So the Australian Government will make free flu vaccines available under the National Immunisation Program for children aged between six months and five years old for the next flu season.
Bill, I just want to acknowledge you and your work, if you’d like to step forward and tell us about the work of the Leukaemia Foundation and the Blood Cancers Task Force.
Firstly I’d just like to acknowledge the Federal Government’s response to the Leukaemia Foundation’s State of the Nation report into blood cancer in this country.
This is the first time a report has been provided into the holistic impact of blood cancer, and what we know now is that that impact is much greater than we previously understood.
Right now we know that one person is diagnosed every 36 minutes in this country and one person will die every two hours from this disease. If we do nothing, within 15 years we will see one person diagnosed every 15 minutes and one person dying every hour.
So I really want to thank the Minister for his very swift action in establishing this National Task Force into Blood Cancer.
The purpose of this task force is for us to bring the Minister some very measurable outcomes and ideas around how we can improve survivability across all blood cancers, whether that’s leukaemia, lymphoma or myeloma.
What we know is that if we improve access to new diagnostics like genomic screening, and if we improve access to new therapies like CAR-T therapy, we’re absolutely going to improve survivability and save the lives of many thousands of Australians in this country over the next decade. So Minister, thank you.
Happy to take questions on any of the announcements this morning and other matters beyond that.
How much, in total, will this Task Force cost? I know you said that the Government was putting $150,000 towards it. But in total what will the cost be and how long will it run for?
So the Task Force is expected to present its report by the end of May next year. The Budget that we have allocated is $150,000 and we believe that that will meet all of the costs, but what it is likely to do is lead to new recommendations in areas such as genomic screening.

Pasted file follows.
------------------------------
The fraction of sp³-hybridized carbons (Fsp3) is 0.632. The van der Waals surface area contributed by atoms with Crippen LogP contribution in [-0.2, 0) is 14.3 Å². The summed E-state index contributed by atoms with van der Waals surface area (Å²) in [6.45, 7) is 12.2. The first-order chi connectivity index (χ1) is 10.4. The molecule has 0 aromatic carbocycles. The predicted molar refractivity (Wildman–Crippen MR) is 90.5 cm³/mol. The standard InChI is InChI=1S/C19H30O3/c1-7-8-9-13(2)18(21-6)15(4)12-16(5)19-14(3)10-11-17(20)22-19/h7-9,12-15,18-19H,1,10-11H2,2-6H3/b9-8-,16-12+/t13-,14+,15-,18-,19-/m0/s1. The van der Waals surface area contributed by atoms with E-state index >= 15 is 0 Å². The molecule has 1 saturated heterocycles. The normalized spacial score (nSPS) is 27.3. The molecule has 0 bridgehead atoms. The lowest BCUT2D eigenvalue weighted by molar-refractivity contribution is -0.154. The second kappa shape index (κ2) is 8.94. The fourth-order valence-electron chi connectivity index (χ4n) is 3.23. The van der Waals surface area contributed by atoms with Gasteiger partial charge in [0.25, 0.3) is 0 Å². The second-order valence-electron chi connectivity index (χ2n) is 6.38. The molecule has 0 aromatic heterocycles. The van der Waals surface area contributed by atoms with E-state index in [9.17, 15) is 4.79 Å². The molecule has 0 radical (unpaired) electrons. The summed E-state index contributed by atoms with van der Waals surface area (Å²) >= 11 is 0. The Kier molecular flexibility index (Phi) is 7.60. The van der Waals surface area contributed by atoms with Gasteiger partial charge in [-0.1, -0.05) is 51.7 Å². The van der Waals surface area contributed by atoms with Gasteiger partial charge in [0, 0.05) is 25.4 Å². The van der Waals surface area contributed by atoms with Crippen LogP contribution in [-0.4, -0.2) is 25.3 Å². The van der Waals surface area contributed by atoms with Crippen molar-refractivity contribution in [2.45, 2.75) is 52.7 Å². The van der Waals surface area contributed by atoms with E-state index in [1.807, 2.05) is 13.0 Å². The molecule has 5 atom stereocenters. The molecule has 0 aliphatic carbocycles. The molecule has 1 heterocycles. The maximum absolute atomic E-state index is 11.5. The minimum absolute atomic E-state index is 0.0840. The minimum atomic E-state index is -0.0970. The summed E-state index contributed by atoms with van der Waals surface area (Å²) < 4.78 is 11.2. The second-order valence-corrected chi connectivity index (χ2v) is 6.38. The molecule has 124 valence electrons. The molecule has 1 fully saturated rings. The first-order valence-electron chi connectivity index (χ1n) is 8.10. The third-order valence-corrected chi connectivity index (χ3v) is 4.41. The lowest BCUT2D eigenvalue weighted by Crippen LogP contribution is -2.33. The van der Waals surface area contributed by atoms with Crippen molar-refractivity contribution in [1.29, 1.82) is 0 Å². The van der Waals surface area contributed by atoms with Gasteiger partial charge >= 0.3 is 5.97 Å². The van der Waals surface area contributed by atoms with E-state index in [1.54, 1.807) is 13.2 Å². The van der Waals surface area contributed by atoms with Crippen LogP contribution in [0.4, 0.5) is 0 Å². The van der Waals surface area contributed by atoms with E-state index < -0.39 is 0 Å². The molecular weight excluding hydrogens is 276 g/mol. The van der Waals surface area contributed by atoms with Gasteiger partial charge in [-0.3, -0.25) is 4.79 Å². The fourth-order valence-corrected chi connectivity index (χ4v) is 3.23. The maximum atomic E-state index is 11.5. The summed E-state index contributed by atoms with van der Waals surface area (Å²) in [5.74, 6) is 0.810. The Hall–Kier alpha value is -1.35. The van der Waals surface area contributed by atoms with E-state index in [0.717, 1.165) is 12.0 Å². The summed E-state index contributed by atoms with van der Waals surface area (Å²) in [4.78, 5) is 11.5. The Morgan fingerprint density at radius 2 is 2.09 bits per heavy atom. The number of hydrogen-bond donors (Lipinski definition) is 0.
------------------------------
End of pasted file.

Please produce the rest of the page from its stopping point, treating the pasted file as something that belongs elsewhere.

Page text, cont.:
So, the ability to have options for patients to test early, to see whether or not they have a predisposition to a particular type of blood cancer. And what I would like to see is, over the course of this decade, Australia become the world’s leading nation in terms of access to genomic screening.
That’s about early diagnosis, early treatment and therefore the best chance at avoidance and at recovery.
How confident are you the Task Force will be able to drive down the rates of blood cancer?
Well, we’ve seen an extraordinary result in terms of over the last three years an increase in survival rates for leukaemia, particularly childhood leukaemia, which was a catastrophic sentence in the 1980s for any family with that diagnosis.
Now, depending on the particular form, we have survival rates that are dramatically, multiples higher. And that’s been the work of our medical researchers.
We believe that with good will and hard work and an investment of resources we can achieve similar outcomes.
The goal is very simple. The Task Force will seek to put into action what the Leukaemia Foundation has identified as Australia’s great vision, and that is to become the first country in the world where blood cancer is a chronic condition, not a fatal condition.
If I’m able to move on to another issue now.
With the protests planned across the country today calling for the Tamil family to remain here, with their community in country Queensland also wanting them to stay and contribute to that regional community where they’ve settled, is it time for the Federal Government to drop its tough talk and, given the special circumstances of this family, listen to regional Queenslanders and let them stay and contribute to that community?
Look, I will respectfully leave that to the relevant Minister, the Minister for Home Affairs, particularly as there are legal elements still under appeal.